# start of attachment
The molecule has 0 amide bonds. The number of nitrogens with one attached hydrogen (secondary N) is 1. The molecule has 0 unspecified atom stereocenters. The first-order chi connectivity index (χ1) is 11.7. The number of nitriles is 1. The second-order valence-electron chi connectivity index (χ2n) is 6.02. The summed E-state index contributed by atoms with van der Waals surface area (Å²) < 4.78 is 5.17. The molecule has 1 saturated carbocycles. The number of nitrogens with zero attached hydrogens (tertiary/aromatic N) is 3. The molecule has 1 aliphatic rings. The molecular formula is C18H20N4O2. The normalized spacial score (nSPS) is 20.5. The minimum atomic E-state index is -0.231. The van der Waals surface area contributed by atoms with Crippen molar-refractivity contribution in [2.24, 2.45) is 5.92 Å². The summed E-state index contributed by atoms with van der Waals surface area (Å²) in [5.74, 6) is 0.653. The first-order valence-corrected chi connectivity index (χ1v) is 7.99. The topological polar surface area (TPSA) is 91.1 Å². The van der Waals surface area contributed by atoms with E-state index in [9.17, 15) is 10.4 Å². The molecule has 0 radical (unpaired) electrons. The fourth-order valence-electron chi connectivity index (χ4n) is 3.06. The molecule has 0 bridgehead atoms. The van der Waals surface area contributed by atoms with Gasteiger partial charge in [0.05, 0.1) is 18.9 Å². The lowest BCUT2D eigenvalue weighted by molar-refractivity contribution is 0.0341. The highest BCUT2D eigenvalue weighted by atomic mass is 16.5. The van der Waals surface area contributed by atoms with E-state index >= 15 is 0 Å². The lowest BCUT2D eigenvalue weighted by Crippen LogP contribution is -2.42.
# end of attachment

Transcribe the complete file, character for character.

The molecule has 0 amide bonds. The number of nitrogens with one attached hydrogen (secondary N) is 1. The molecule has 0 unspecified atom stereocenters. The first-order chi connectivity index (χ1) is 11.7. The number of nitriles is 1. The second-order valence-electron chi connectivity index (χ2n) is 6.02. The summed E-state index contributed by atoms with van der Waals surface area (Å²) < 4.78 is 5.17. The molecule has 1 saturated carbocycles. The number of nitrogens with zero attached hydrogens (tertiary/aromatic N) is 3. The molecule has 1 aliphatic rings. The molecular formula is C18H20N4O2. The normalized spacial score (nSPS) is 20.5. The minimum atomic E-state index is -0.231. The van der Waals surface area contributed by atoms with Crippen molar-refractivity contribution in [2.24, 2.45) is 5.92 Å². The summed E-state index contributed by atoms with van der Waals surface area (Å²) in [5.74, 6) is 0.653. The first-order valence-corrected chi connectivity index (χ1v) is 7.99. The topological polar surface area (TPSA) is 91.1 Å². The van der Waals surface area contributed by atoms with E-state index in [9.17, 15) is 10.4 Å². The molecule has 0 radical (unpaired) electrons. The fourth-order valence-electron chi connectivity index (χ4n) is 3.06. The molecule has 0 bridgehead atoms. The van der Waals surface area contributed by atoms with Gasteiger partial charge in [0.05, 0.1) is 18.9 Å². The lowest BCUT2D eigenvalue weighted by molar-refractivity contribution is 0.0341. The highest BCUT2D eigenvalue weighted by atomic mass is 16.5. The van der Waals surface area contributed by atoms with E-state index >= 15 is 0 Å². The lowest BCUT2D eigenvalue weighted by Crippen LogP contribution is -2.42.